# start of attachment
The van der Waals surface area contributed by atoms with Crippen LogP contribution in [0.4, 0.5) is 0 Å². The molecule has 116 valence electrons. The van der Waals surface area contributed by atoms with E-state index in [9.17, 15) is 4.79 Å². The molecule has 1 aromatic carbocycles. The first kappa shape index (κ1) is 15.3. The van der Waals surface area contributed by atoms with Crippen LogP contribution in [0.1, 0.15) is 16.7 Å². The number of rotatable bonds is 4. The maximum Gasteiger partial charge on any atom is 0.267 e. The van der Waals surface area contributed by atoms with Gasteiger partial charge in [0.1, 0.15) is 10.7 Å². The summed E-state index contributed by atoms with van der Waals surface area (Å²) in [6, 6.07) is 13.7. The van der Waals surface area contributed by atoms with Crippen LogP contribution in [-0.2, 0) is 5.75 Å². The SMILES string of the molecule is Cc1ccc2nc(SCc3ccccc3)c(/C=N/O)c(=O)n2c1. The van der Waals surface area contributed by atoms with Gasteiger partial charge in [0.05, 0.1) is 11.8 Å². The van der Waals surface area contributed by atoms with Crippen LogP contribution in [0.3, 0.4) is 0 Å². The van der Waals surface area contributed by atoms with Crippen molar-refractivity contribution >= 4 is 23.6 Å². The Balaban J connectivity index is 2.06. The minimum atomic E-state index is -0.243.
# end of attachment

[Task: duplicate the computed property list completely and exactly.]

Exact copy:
The van der Waals surface area contributed by atoms with Crippen LogP contribution in [0.4, 0.5) is 0 Å². The molecule has 116 valence electrons. The van der Waals surface area contributed by atoms with E-state index in [9.17, 15) is 4.79 Å². The molecule has 1 aromatic carbocycles. The first kappa shape index (κ1) is 15.3. The van der Waals surface area contributed by atoms with Crippen LogP contribution in [0.1, 0.15) is 16.7 Å². The number of rotatable bonds is 4. The maximum Gasteiger partial charge on any atom is 0.267 e. The van der Waals surface area contributed by atoms with Gasteiger partial charge in [0.1, 0.15) is 10.7 Å². The summed E-state index contributed by atoms with van der Waals surface area (Å²) in [6, 6.07) is 13.7. The van der Waals surface area contributed by atoms with Crippen LogP contribution in [-0.2, 0) is 5.75 Å². The SMILES string of the molecule is Cc1ccc2nc(SCc3ccccc3)c(/C=N/O)c(=O)n2c1. The van der Waals surface area contributed by atoms with Gasteiger partial charge in [0.05, 0.1) is 11.8 Å². The van der Waals surface area contributed by atoms with Crippen LogP contribution in [0.3, 0.4) is 0 Å². The van der Waals surface area contributed by atoms with Crippen molar-refractivity contribution >= 4 is 23.6 Å². The Balaban J connectivity index is 2.06. The minimum atomic E-state index is -0.243.